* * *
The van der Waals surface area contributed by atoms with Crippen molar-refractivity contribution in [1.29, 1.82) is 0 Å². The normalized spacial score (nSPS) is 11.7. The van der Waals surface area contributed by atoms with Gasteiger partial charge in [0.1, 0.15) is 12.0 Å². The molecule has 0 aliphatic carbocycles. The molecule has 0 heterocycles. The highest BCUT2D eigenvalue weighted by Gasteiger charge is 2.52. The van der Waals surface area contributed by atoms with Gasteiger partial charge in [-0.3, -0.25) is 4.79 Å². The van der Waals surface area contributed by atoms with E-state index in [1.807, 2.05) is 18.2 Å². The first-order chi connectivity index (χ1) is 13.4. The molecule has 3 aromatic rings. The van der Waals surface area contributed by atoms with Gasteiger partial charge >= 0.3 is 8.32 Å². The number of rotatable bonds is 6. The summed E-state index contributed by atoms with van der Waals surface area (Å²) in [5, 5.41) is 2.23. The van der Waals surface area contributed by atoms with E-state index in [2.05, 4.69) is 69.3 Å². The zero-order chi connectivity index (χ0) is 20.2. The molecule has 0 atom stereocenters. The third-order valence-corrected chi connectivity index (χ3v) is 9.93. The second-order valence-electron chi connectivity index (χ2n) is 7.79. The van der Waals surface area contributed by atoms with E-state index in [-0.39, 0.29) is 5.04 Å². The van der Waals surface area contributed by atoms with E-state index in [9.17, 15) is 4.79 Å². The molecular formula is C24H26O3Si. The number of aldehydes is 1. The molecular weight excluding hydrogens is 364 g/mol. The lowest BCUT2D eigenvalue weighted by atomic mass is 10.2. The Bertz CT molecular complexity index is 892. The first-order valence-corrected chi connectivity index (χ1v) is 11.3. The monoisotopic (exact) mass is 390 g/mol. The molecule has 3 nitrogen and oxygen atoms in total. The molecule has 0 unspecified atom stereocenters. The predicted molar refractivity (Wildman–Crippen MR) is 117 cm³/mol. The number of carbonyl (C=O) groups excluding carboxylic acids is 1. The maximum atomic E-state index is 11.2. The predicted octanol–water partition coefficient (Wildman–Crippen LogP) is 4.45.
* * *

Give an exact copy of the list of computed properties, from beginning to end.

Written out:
The van der Waals surface area contributed by atoms with Crippen molar-refractivity contribution in [1.29, 1.82) is 0 Å². The normalized spacial score (nSPS) is 11.7. The van der Waals surface area contributed by atoms with Gasteiger partial charge in [0.1, 0.15) is 12.0 Å². The molecule has 0 aliphatic carbocycles. The molecule has 0 heterocycles. The highest BCUT2D eigenvalue weighted by Gasteiger charge is 2.52. The van der Waals surface area contributed by atoms with Gasteiger partial charge in [-0.3, -0.25) is 4.79 Å². The van der Waals surface area contributed by atoms with E-state index in [1.807, 2.05) is 18.2 Å². The first-order chi connectivity index (χ1) is 13.4. The molecule has 3 aromatic rings. The van der Waals surface area contributed by atoms with Gasteiger partial charge >= 0.3 is 8.32 Å². The number of rotatable bonds is 6. The summed E-state index contributed by atoms with van der Waals surface area (Å²) in [5, 5.41) is 2.23. The van der Waals surface area contributed by atoms with E-state index in [2.05, 4.69) is 69.3 Å². The zero-order chi connectivity index (χ0) is 20.2. The molecule has 0 atom stereocenters. The third-order valence-corrected chi connectivity index (χ3v) is 9.93. The second-order valence-electron chi connectivity index (χ2n) is 7.79. The van der Waals surface area contributed by atoms with E-state index in [-0.39, 0.29) is 5.04 Å². The van der Waals surface area contributed by atoms with E-state index in [9.17, 15) is 4.79 Å². The molecular formula is C24H26O3Si. The number of aldehydes is 1. The molecular weight excluding hydrogens is 364 g/mol. The lowest BCUT2D eigenvalue weighted by atomic mass is 10.2. The Bertz CT molecular complexity index is 892. The first-order valence-corrected chi connectivity index (χ1v) is 11.3. The monoisotopic (exact) mass is 390 g/mol. The molecule has 3 nitrogen and oxygen atoms in total. The molecule has 0 unspecified atom stereocenters. The predicted molar refractivity (Wildman–Crippen MR) is 117 cm³/mol. The number of carbonyl (C=O) groups excluding carboxylic acids is 1. The maximum atomic E-state index is 11.2. The predicted octanol–water partition coefficient (Wildman–Crippen LogP) is 4.45.